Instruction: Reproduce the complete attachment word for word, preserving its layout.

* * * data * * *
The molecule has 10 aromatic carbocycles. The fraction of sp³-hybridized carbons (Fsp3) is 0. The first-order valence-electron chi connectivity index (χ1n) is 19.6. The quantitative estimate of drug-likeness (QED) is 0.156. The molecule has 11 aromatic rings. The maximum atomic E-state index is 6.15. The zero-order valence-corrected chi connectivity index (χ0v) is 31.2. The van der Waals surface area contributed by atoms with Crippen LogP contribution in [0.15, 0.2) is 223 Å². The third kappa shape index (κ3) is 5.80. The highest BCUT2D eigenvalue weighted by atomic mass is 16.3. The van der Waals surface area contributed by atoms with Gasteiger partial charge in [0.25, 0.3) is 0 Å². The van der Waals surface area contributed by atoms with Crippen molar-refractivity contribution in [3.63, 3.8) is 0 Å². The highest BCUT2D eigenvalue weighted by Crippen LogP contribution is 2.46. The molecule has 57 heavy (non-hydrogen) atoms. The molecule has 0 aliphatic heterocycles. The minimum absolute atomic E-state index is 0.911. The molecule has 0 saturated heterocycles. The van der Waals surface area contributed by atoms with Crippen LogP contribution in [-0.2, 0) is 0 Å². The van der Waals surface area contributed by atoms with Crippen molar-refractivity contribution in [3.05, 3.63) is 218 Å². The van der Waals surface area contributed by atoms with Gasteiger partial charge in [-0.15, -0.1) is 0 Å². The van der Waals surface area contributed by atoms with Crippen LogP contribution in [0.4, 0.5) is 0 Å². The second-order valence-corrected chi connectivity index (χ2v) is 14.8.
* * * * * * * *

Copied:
The molecule has 10 aromatic carbocycles. The fraction of sp³-hybridized carbons (Fsp3) is 0. The first-order valence-electron chi connectivity index (χ1n) is 19.6. The quantitative estimate of drug-likeness (QED) is 0.156. The molecule has 11 aromatic rings. The maximum atomic E-state index is 6.15. The zero-order valence-corrected chi connectivity index (χ0v) is 31.2. The van der Waals surface area contributed by atoms with Crippen LogP contribution in [0.15, 0.2) is 223 Å². The third kappa shape index (κ3) is 5.80. The highest BCUT2D eigenvalue weighted by atomic mass is 16.3. The van der Waals surface area contributed by atoms with Gasteiger partial charge in [0.25, 0.3) is 0 Å². The van der Waals surface area contributed by atoms with Crippen molar-refractivity contribution in [3.63, 3.8) is 0 Å². The highest BCUT2D eigenvalue weighted by Crippen LogP contribution is 2.46. The molecule has 57 heavy (non-hydrogen) atoms. The molecule has 0 aliphatic heterocycles. The minimum absolute atomic E-state index is 0.911. The molecule has 0 saturated heterocycles. The van der Waals surface area contributed by atoms with Crippen LogP contribution in [-0.2, 0) is 0 Å². The van der Waals surface area contributed by atoms with Crippen molar-refractivity contribution in [3.05, 3.63) is 218 Å². The van der Waals surface area contributed by atoms with Gasteiger partial charge in [-0.15, -0.1) is 0 Å². The van der Waals surface area contributed by atoms with Crippen LogP contribution in [0.4, 0.5) is 0 Å². The second-order valence-corrected chi connectivity index (χ2v) is 14.8.